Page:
Harry Cecil Moore – Captain, United States Air Force

Harry Cecil Moore
Elm Grove, West Virginia
Born February 11, 1924
Captain, U.S. Air Force
Service Number AO71150
Missing in Action – Presumed Dead
Died June 1, 1951 in Korea

Captain Moore was a pilot of a F-51D Mustang night fighter with the 67th Fighter Bomber Squadron, 18th Fighter Bomber Group. He was listed as Missing in Action while participating in aerial support over the South China Sea near the coast of North Korea on June 1, 1951. He was presumed dead on December 31, 1953.

For his leadership and valor, Captain Moore was awarded the Distinguished Flying Cross with Oak Leaf Cluster, the Air Medal with 5 Oak Leaf Clusters, the Purple Heart with Oak Leaf Cluster, the Korean Service Medal, the United Nations Service Medal, the National Defense Service Medal and the Korean War Service Medal.


February 11, 1924 – June 1, 1951
By Robert and Lois (Gehringer) Moore

Harry was born in Elm Grove, West Virginia on February 11, 1924, the son of Mildreth Dague Moore and Samuel Cecil Moore. He was born in the family home at Stone Church Road in Elm Grove.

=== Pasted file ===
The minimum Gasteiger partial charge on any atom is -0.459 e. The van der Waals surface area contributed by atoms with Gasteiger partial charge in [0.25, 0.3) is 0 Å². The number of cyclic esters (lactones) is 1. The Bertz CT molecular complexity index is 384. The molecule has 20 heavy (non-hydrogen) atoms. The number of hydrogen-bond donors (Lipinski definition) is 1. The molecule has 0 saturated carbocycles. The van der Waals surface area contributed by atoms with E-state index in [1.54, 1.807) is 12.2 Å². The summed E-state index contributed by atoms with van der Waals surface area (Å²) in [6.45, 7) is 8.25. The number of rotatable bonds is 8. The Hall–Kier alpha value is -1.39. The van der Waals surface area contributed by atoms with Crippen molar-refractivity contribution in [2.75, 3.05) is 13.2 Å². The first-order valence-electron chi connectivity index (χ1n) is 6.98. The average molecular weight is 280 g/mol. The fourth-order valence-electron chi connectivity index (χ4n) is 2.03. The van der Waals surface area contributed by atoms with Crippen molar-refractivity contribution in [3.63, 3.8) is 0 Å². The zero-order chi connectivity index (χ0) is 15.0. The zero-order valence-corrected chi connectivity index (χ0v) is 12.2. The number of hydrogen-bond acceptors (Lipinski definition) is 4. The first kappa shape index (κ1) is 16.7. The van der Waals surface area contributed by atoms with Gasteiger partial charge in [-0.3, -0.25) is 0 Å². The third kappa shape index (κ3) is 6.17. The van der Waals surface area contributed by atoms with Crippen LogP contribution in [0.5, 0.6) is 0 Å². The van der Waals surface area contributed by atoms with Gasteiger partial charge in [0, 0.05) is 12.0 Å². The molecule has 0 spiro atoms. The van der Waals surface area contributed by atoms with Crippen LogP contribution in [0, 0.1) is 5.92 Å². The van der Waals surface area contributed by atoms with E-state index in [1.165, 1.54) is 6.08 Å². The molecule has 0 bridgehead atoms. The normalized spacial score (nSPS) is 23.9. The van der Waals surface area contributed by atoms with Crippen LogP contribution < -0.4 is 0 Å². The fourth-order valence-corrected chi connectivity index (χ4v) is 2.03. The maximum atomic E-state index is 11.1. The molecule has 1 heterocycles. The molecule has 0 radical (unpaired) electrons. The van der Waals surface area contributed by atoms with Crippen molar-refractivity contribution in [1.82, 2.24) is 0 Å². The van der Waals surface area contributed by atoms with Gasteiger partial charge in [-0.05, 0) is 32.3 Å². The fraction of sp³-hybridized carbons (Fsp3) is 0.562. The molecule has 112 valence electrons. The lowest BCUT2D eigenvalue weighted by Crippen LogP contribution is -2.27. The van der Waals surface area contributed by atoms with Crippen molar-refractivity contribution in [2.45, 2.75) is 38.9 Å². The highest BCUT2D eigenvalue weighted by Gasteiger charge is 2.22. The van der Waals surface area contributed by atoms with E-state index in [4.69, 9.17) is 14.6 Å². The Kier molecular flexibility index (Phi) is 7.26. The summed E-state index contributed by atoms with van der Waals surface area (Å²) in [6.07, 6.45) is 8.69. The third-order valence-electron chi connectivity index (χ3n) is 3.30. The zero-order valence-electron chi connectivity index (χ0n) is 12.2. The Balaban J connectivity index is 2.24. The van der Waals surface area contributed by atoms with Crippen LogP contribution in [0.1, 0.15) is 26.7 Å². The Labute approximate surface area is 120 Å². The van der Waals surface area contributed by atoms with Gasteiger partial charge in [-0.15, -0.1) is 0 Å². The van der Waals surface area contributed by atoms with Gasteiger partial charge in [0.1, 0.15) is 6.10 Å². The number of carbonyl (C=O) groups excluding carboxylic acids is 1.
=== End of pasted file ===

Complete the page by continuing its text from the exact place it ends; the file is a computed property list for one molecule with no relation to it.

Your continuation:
Harry subsequently had three younger brothers. Robert was born in West Alexander, Pennsylvania. George and Charles were born in Elm Grove, West Virginia.

The parents separated soon after the youngest son Charles was born. Harry and Robert were sent to live with the maternal grandparents (Charles & Mary Adeline [Thatcher] Dague) and George and Charles were sent to live with the paternal grandparents.

The maternal grandparents had a farm on Stone Church Road in Elm Grove and Harry and Robert were required to work on the farm. At first they were very young and they certainly had less demanding chores, but as they got older, responsibilities increased. They were required to feed chickens, care for the horses, cattle, hogs and other details associated with a farm.

Harry attended school at the Bridge Street Elementary School grades one through eight. He was an above average student even though the demands of his own life were substantial. He later attended Triadelphia High School grades nine through twelve. He was an average student and participated in many activities and was on the school Stage Crew. He was elected to attend Boys’ State which was quite an honor.